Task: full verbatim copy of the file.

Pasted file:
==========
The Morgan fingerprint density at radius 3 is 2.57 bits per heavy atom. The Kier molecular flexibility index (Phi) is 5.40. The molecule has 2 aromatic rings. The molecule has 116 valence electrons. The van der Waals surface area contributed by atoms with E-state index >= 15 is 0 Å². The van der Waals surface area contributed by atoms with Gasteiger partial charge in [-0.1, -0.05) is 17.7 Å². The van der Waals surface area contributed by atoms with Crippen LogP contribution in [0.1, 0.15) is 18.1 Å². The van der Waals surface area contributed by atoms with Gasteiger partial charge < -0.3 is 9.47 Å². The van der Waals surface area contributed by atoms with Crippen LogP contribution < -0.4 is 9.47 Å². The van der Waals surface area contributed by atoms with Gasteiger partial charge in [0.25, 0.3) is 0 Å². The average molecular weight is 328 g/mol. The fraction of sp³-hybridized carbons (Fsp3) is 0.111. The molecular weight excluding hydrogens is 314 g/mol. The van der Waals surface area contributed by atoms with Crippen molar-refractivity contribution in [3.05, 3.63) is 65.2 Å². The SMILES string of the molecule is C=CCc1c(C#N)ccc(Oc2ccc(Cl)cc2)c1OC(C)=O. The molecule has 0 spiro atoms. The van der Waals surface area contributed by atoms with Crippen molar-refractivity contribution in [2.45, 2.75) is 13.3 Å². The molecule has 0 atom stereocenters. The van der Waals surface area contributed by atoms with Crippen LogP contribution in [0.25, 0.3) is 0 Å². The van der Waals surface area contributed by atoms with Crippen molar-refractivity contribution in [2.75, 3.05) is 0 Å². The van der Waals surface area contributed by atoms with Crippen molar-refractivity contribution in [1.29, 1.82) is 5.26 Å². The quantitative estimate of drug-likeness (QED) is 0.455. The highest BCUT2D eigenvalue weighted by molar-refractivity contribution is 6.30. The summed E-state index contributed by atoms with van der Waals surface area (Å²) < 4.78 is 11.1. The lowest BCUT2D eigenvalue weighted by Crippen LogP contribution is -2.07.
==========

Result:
The Morgan fingerprint density at radius 3 is 2.57 bits per heavy atom. The Kier molecular flexibility index (Phi) is 5.40. The molecule has 2 aromatic rings. The molecule has 116 valence electrons. The van der Waals surface area contributed by atoms with E-state index >= 15 is 0 Å². The van der Waals surface area contributed by atoms with Gasteiger partial charge in [-0.1, -0.05) is 17.7 Å². The van der Waals surface area contributed by atoms with Crippen LogP contribution in [0.1, 0.15) is 18.1 Å². The van der Waals surface area contributed by atoms with Gasteiger partial charge < -0.3 is 9.47 Å². The van der Waals surface area contributed by atoms with Crippen LogP contribution < -0.4 is 9.47 Å². The van der Waals surface area contributed by atoms with Gasteiger partial charge in [0.25, 0.3) is 0 Å². The average molecular weight is 328 g/mol. The fraction of sp³-hybridized carbons (Fsp3) is 0.111. The molecular weight excluding hydrogens is 314 g/mol. The van der Waals surface area contributed by atoms with Crippen molar-refractivity contribution in [3.05, 3.63) is 65.2 Å². The SMILES string of the molecule is C=CCc1c(C#N)ccc(Oc2ccc(Cl)cc2)c1OC(C)=O. The molecule has 0 spiro atoms. The van der Waals surface area contributed by atoms with Crippen molar-refractivity contribution in [2.45, 2.75) is 13.3 Å². The molecule has 0 atom stereocenters. The van der Waals surface area contributed by atoms with Crippen LogP contribution in [0.25, 0.3) is 0 Å². The van der Waals surface area contributed by atoms with Crippen molar-refractivity contribution in [2.75, 3.05) is 0 Å². The van der Waals surface area contributed by atoms with Crippen molar-refractivity contribution in [1.29, 1.82) is 5.26 Å². The quantitative estimate of drug-likeness (QED) is 0.455. The highest BCUT2D eigenvalue weighted by molar-refractivity contribution is 6.30. The summed E-state index contributed by atoms with van der Waals surface area (Å²) < 4.78 is 11.1. The lowest BCUT2D eigenvalue weighted by Crippen LogP contribution is -2.07.